Adenoids, it as well as tonsils are lymphatic tissues to help the body fight against infection. Tonsils are located on either side of the back of the throat, while adenoids are located further and higher back, situated closer to your nasal passages. Adenoids, unlike tonsils, are not visible through the mouth.
Adenoids, just like tonsils, can grow enlarged when they're infected with bacteria. When bacteria infect the adenoids, the tonsils become larger and more visible. In some cases, adenoids may swell so much they block nasal passages. Once the infection is over, adenoids as well as tonsils often return to their normal size. However, adenoids may remain enlarged and interfere with breathing, especially in children who experience chronic or frequent infections.
Benefits of an Adenoidectomy
Chronically enlarged adenoids can cause more than difficulty breathing. They may be the culprit of chronic ear infections and even hearing loss caused by fluid accumulation in the middle ear, or obstruction to the eustachian tubes found in the ear. Some children diagnosed with chronic adenoids or tonsil inflammation may also experience obstructive sleep apnea.
Children and adults dealing with chronic inflammation, irritation or infection of the adenoids and tonsils will benefit from having them removed. However, decision to remove is not based on the size of the tonsils or adenoids.
In many developed countries around the world, adenoidectomy and tonsillectomy used to be common and such procedures were often performed on children. Today, such operations are now performed only on those who will actually benefit from the surgery, as well as those diagnosed with complications, including obstructive sleep apnea.
Adenoidectomy may also be recommended if your doctor believes that cancer is the cause of chronic enlargement or if you've experienced more than seven infections in a year. Your doctor or surgeon will wait two to three weeks following the clearing of any infections before the operation.
Adenoidectomies are performed on an outpatient basis. The excision or removal of the adenoids is done through the mouth. An instrument is placed in the mouth to keep it open, and the surgeon uses a mirror to locate and view the adenoids in the nasal cavity. The surgeon then uses a variety of tools to remove the adenoids.
A curette, an instrument that has a sharp edge, is the most common use of such tools or method of adenoid removal. The surgeon may also use what is called an adenoid punch, which is a curved instrument placed over the adenoids. The adenoids are pulled up into a special chamber in teh adenoid punch, and a knife then removes the adenoids. The surgeon may also use Magill forceps, a curved, tweezers-like instrument, to grasp and remove adenoids and residual tissues following removal techniques using a curette or adenoid punch. The curette or adenoid punch instrument is rotated or slid in a front-to-back or side-to-side motion to remove the adenoids. Bleeding is controlled with a cot arising instrument.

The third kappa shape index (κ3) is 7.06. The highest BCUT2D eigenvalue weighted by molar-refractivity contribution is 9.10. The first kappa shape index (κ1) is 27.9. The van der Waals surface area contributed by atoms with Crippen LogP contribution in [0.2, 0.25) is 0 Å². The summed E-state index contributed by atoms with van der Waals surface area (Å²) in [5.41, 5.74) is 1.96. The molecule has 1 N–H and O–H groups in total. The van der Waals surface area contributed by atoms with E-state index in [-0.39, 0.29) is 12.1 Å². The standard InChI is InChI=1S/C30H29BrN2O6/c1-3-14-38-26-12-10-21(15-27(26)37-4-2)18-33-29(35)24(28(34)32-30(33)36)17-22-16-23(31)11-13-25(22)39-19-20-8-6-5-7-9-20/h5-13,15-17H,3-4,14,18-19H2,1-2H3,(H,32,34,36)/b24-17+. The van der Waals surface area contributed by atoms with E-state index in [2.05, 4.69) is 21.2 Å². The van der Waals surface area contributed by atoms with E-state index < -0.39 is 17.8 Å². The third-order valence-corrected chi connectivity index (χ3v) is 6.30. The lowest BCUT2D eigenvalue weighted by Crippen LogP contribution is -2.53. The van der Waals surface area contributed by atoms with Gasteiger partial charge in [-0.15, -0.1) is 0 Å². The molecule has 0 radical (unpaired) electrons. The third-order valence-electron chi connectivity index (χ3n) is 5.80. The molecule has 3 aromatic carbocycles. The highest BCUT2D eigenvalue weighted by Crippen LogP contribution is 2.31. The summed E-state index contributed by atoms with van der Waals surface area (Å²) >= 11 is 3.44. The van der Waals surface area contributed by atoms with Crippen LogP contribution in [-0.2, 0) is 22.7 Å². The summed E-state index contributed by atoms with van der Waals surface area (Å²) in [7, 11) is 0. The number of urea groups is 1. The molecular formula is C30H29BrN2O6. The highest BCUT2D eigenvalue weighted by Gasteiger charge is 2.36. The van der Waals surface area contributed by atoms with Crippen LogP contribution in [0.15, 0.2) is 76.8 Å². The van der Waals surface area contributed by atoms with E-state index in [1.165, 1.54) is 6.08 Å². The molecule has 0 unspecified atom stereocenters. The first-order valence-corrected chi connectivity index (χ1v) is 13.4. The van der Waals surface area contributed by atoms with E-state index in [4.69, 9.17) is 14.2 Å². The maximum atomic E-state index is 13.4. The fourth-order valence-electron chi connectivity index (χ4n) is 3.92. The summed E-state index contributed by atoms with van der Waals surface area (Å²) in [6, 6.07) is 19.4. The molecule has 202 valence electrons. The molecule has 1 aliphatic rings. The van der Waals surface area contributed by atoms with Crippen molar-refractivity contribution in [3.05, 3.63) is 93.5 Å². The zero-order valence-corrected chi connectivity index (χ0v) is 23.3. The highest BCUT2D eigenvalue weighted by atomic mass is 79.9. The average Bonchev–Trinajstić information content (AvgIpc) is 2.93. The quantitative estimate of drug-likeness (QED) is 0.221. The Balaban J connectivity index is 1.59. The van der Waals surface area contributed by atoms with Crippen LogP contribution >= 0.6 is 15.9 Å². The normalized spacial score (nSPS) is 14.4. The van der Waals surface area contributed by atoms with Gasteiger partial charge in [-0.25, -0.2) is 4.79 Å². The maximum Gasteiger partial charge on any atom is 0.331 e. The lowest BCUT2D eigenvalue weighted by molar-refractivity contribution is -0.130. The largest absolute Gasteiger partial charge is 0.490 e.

Adenoid removal may also be achieved through a laser technology or Electrocautery techniques. In some cases, the surgeon may opt to remove the adenoids through the nasal cavity with a suction instrument. Laser technology and Electrocautery with suction through the nose are not particularly common procedures.
Following the procedure, the patient is given antibiotics and medications to help reduce pain and swelling. Area pain and swelling goes away in less than a week, but children undergoing adenoidectomy procedures should stay out of school and avoid contact with others as much as possible to reduce infection risk during the healing period.
How Much does Adenoidectomy Cost?
In the United States, the typical cost of an adenoidectomy procedure ranges between $5,000 and $7,000. This includes the surgeon's fee, and this easier, and so forth. Parents, especially those without medical insurance may save several thousand dollars by opting for adenoidectomy procedures in Mexico, locations in Southeast Asia and in Central Europe, depending on location.
Who Performs Adenoidectomy Procedures?
Ear, nose and throat specialist or surgeon undergoes traditional medical school, internship, residency and hospital training and then specializes in ear, nose and throat surgical procedures. An experienced ENT surgeon treats a wide number of conditions and diseases.
An ENT surgeon may spend as many as 12 years in schooling and training which includes four years of medical school, one year of general surgery training followed by four years of specialized ENT surgery training and education.
For more information about Adenoidectomy and where you can find the best treatment option, do not hesitate to contact us!ENT - ENT, PlacidWay, Ear, nose and throat surgical procedures are commonly performed and involve all aspects of care in the head and neck area. Such surgeries are often utilized in the treatment of traumatic injuries, congenital deformities and disease processes.